If you would like to subscribe to my RSS feed, you can click here

Day 75 towards Cape Horn -Increasingly strong conditions over Fri into night

Friday 4th January, 2013

Around midday the wind started increasing slowly from the F3-4 of earlier, and pressure started dropping - from a steady 993 in the morning more rapidly in the evening - to 984 by 11pm, when I made my usual contact with Pacific Seafarers Net.

By that time, we were in very strong conditions, with genoa furled away, small stays'l and 3 reefs in mains'l. Seas were pretty big - around 5m or more - and were tossing us around - but they were fairly well spaced and not breaking. With the wind on our beam we were making speeds of around 7kt or more and Fred was happily keeping us on course (autopilot had gone down, again, earlier that morning!). My worry ahead was a steep seamount peaking at around 300m depth, rising abruptly from 2000-3000m depths! Seas were likely to be nasty in that area in these conditions - so definitely to be avoided.

We were making directly for our waypoint due S of Cape Horn and the day had been grey with frequent rain - but I had seen the occasional birds - a pair of prions and, later, a wedge-tailed shearwater.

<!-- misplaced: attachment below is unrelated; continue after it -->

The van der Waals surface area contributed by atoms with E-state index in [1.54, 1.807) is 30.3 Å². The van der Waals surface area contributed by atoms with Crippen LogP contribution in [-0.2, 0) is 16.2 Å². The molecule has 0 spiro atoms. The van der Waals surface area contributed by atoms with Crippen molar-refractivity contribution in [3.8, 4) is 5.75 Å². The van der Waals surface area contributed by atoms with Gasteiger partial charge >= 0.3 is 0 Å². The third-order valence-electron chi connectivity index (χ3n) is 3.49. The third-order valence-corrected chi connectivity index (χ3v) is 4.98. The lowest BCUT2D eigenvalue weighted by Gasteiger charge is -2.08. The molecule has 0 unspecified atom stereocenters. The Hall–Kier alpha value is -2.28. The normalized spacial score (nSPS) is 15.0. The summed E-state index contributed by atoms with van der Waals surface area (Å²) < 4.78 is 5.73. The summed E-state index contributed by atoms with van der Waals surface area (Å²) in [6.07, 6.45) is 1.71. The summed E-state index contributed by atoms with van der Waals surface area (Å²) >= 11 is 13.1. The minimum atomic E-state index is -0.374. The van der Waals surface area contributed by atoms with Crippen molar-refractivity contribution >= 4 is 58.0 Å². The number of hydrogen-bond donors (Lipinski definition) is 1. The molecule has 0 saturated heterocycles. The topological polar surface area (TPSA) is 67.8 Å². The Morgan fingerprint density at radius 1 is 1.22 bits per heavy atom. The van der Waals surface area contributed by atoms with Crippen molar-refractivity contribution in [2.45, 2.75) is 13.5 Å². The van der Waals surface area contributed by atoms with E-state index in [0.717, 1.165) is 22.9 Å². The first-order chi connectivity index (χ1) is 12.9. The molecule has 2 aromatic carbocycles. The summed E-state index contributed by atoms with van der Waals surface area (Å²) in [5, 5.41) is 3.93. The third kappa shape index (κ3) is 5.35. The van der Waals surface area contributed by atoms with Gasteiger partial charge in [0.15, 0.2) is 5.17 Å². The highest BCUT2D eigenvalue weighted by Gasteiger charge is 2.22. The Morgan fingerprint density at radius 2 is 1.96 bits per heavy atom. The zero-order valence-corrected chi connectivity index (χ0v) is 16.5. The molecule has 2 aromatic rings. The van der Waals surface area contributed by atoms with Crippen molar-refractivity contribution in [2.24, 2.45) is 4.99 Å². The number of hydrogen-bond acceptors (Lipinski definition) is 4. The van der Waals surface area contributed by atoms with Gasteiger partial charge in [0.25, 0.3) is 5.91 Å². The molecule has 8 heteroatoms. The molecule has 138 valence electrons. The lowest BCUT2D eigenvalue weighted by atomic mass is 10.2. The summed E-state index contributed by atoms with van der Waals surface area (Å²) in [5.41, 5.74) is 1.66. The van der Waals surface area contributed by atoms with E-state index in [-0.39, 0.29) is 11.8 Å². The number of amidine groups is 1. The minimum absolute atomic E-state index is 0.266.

I was debating whether I'd have to stop the boat - but was not inclined to do so while we were coping with the conditions. Winds were around 30kt or more (I recognised the sound in the rigging!) and our speed showed the wind strength also - with so little sail up, to be making over 7kt shows a strong wind! Eventually, with no sign of the wind increasing further (I also kept checking the gribs and weather info!), I got to sleep for a few hours - with an alarm set to wake me up well before we could get anywhere near the seamount - and also to check on our course, should the wind have changed direction...

When I awoke, it was daylight, with a patch of blue sky overhead among the grey clouds - and the wind had died totally! Adjusted Fred and unfurled the genoa and stays'l to give us speed - from 4kt, we increased to 6kt!. Pressure is still very low at 982 hPa - and wind set to increase possily a bit later but then die back.. We're 13ml SW of the seamount, heding ESE, so that's a safe distance away.

More tomorrow...! I'm off to get some more sleep (at 8am Sat!)

24hr DMG at 5pm local time (2300GMT / CST in N.America): 130 n.ml. Cape Horn 326 n.ml. away and my waypoint, off the continental shelf, well S of C. Horn, was 335 n.ml. away. The nearest big island along the channels of the SW Chile coast iwa now Isla Carlos, 184 n.ml. away to NE .

For my positions, see:
www.svnereida.com - 'Travels' - "Where is 'Nereida'?"

Written by : Mike

Trackback URL